The latest advancements in prostate cancer prevention
Movember aims to increase awareness about prostate cancer and raise funds for research and support for men living with cancers. Here is the latest news
Better survival rates
While 26,500 Canadian men will be diagnosed with prostate cancer this year and 4,000 will die from it, mortality rates have dropped by 50 percent over the past 15 years. "People talk more about their prostates than they used to," says Dr. Neil Fleshner, professor and chair of the division of urology at the University of Toronto. More awareness and improved treatments are helping reduce mortality rates.
Prostate cancer screening tests
A statement from the U.S. Preventive Services Task Force in 2011 concluded that prostate-specific antigen (PSA) blood tests to screen for prostate cancer do more harm than good. That's because the PSA often results in false positives, and treatments such as surgery and radiation can lead to incontinence and impotence. Prostate Cancer Canada then released recommendations that suggest a baseline test for men in their 40s, and regular testing (doctors will recommend an interval based on individual risk factors) starting in their 50s.
"I'm a fan of these recommendations," says Fleshner. He says it is common practice in the U.S. to treat all prostate cancers aggressively, while Canadian doctors have a "wait and see" approach-often monitoring early cancer and treating only if it progresses. Men should talk to their doctor about their risk factors, and combine blood tests with digital exams. Fleshner says men should get a digital exam at their annual checkup after age 40 as it can help detect other medical issues, too.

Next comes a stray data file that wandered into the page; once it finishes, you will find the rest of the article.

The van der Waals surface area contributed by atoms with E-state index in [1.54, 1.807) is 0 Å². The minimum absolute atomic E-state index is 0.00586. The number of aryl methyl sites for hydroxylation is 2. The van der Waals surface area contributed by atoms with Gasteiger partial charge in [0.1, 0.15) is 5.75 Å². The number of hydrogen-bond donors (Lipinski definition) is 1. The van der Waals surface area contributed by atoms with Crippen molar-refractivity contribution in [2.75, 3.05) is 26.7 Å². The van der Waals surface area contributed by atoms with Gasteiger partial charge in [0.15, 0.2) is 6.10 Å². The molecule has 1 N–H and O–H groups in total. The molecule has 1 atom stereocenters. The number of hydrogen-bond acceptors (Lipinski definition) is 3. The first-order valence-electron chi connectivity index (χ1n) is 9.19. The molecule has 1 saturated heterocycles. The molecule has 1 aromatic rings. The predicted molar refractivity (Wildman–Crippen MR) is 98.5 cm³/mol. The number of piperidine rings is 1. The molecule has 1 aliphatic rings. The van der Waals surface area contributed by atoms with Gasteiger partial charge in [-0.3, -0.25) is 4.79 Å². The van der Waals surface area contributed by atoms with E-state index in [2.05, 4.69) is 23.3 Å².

New drugs offer hope
Not only do we now have five new drugs to help men with late-stage prostate cancer live longer, research is identifying drugs that currently treat other diseases that can also be used for prostate cancer prevention and recurrence. Studies into the type 2 diabetes drug metformin, and the class of heart drugs called statins, are showing promise in slowing the progression of the disease or decreasing mortality risk. "These types of drugs are cheap and readily available, and we have decades of past use to show they're safe," says Fleshner.
Foods that reduce risk
Over the past year, studies have linked caffeine, fibre, flaxseed and seaweed to lower prostate cancer risk or recurrence. While these studies are promising, experts would like to see more data on specific nutrients before they are convinced. "It's important to focus on overall diet more than any single food," says Andrea Holmes, a registered dietitian with HealthLink BC who specializes in oncology. Larger studies have linked plant-based diets that are high in fibre with both a lower risk for prostate cancer and better outcomes for those who develop it.
Prostate cancer now has a five-year survival rate of at least 96 percent, and that number is set to rise as medical experts better understand how to prevent, diagnose and treat it. "It's a great time to be a doctor looking after men with prostate cancer," says Fleshner. "The research is starting to pay off."